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Gas glut mitigates fracking ban

New York State put up the Cuomo Wall last week to keep the natural gas boom from spilling over into the Southern Tier.

By moving to ban hydraulic fracturing in the state, the Cuomo administration slammed the door shut on the natural gas industry and blocked it from drilling the same types of prolific wells that now number in the thousands just across the border in Pennsylvania and in states like West Virginia and Ohio.

Like the Iron Curtain that separated Eastern and Western Europe after World War II, the fracking ban effectively puts up a wall that keeps the shale gas industry out of New York – at least for the time being.

Even after two years of study, the Cuomo administration said there are too many health and environmental risks associated with the drilling technique that has led to a boom in natural gas production elsewhere, while also spawning complaints that it is contaminating drinking water, polluting the air and jamming rural roads with truck traffic.

“I have considered all of the data and find significant questions and risks to public health which as of yet are unanswered,” said Dr. Howard A. Zucker, the acting state health commissioner. He compared fracking to secondhand smoke, which wasn’t fully understood as a health risk until many years of scientific study were done.

“I think it would be reckless to proceed in New York until more authoritative research is done. I asked myself, ‘would I let my family live in a community with fracking?’ The answer is no. I therefore cannot recommend anyone else’s family to live in such a community either.”

But that doesn’t mean fracking won’t ever come to New York. After all, the gas will still be there.

In the short term, there will be lawsuits to challenge the ban and try to overturn it.

In the longer term, more studies will be done to measure the safety of fracking and whether it truly is a danger to the environment. The “more authoritative research” that Zucker talked about last week could lead to a very different conclusion than the one the state reached last week.

And some day, there will be a new governor, perhaps one who takes a more favorable view of fracking.

“This is a political decision. It’s being touted as a science decision,” said Dennis Holbrook, an East Aurora attorney who until last year was a top U.S. executive at Norse Energy, a Norwegian-based company that had rights to drill on 130,000 acres of New York land before running out of money and going bankrupt as the fracking debate dragged on.

“Why did New York have to reinvent the wheel?” Holbrook asked. “You already have 30 states that have looked at this and determined that this is safe to proceed.”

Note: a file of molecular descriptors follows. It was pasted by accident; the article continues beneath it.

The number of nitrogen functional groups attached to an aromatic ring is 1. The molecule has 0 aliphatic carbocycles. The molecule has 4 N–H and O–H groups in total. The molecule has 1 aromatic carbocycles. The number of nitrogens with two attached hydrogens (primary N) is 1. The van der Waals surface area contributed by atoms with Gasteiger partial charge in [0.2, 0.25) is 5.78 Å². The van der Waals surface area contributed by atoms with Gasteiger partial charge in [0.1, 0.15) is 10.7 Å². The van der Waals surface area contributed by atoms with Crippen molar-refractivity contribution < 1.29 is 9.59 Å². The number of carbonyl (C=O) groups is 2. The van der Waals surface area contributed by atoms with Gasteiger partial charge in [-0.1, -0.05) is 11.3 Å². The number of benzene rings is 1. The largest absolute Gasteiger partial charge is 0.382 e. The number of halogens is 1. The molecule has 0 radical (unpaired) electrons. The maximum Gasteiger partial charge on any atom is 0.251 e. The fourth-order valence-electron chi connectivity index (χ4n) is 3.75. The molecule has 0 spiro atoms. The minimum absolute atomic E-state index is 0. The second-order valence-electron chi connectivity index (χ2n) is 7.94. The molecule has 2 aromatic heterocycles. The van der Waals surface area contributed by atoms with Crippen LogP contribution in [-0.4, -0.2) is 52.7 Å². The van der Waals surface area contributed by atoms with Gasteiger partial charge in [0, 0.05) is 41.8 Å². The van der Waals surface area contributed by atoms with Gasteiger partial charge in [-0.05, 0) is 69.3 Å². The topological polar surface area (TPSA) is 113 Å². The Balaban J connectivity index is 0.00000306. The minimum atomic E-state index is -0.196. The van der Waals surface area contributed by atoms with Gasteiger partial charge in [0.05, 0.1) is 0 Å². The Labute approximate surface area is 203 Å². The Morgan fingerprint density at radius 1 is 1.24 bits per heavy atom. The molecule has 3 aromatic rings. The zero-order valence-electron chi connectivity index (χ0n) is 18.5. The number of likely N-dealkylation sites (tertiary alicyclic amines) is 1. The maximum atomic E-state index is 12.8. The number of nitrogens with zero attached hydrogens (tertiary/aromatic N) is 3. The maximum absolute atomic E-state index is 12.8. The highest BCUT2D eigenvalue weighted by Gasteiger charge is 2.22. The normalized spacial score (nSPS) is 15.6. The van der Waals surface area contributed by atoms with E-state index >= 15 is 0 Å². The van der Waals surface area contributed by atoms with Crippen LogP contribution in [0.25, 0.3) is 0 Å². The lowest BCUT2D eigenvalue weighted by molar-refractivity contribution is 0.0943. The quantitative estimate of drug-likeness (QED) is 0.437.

Even if the state had given the green light to fracking, it likely wouldn’t have led to the same type of boom that Pennsylvania now is experiencing, or was projected for New York as recently as 2010, when a state study estimated that shale gas drilling could create nearly 25,000 jobs, said E.J. McMahon, president the Empire Center for Public Policy, a business-backed think tank in Albany.

About 80 communities in New York already have banned fracking, and low natural gas prices, especially in the Marcellus region, are putting a damper on drilling in Pennsylvania and West Virginia, even as better drilling techniques have helped increase the gas production from each well.

Because natural gas production in the Marcellus Shale region is much greater than the capacity of the pipelines that carry the gas to other markets, Marcellus gas prices have dropped, trading at up to a 50 percent discount to the national market price as recently as early fall, according to the U.S. Energy Information Administration.

And shale gas supplies keep growing, even with New York off limits to drillers. Proven natural gas reserves grew by 10 percent last year across the country, with Pennsylvania and West Virginia accounting for 70 percent of the growth, the federal energy agency said in report issued earlier this month. Gas reserves in Pennsylvania grew by 37 percent last year.

Beyond that, state Department of Environmental Conservation Commissioner Joseph Martens noted that shale gas drilling in New York wouldn’t be as economically beneficial as initially anticipated because of the high local cost of industry oversight and the vast areas that would be off limits to shale gas development because of setback requirements, water supply protections and local prohibitions.

In short, it would cost more to drill in New York, and that would make it harder for wells here to be economically viable at today’s lower prices.

The shale play keeps getting bigger, too. The Utica Shale, located below the Marcellus and stretching from West Virginia to the western half of New York, also is showing great potential, although it now is producing only about a tenth as much gas as the Marcellus, according to EIA data.

The Geneseo Shale layer, located above the Marcellus, also could be a lucrative source of natural gas. National Fuel Gas Co. this spring drilled its first well into the Geneseo Shale in Pennsylvania and officials at the Amherst energy company were encouraged by the results.

So there’s plenty of natural gas for drillers to chase, even with New York out of the picture.

That, of course, is small consolation to Southern Tier landowners who had been hoping that fracking would bring them lucrative lease and royalty payments from drillers now focused on other states.

“I think someday it will be allowed,” Holbrook said. “What I can’t say is whether it will be meaningful by then.”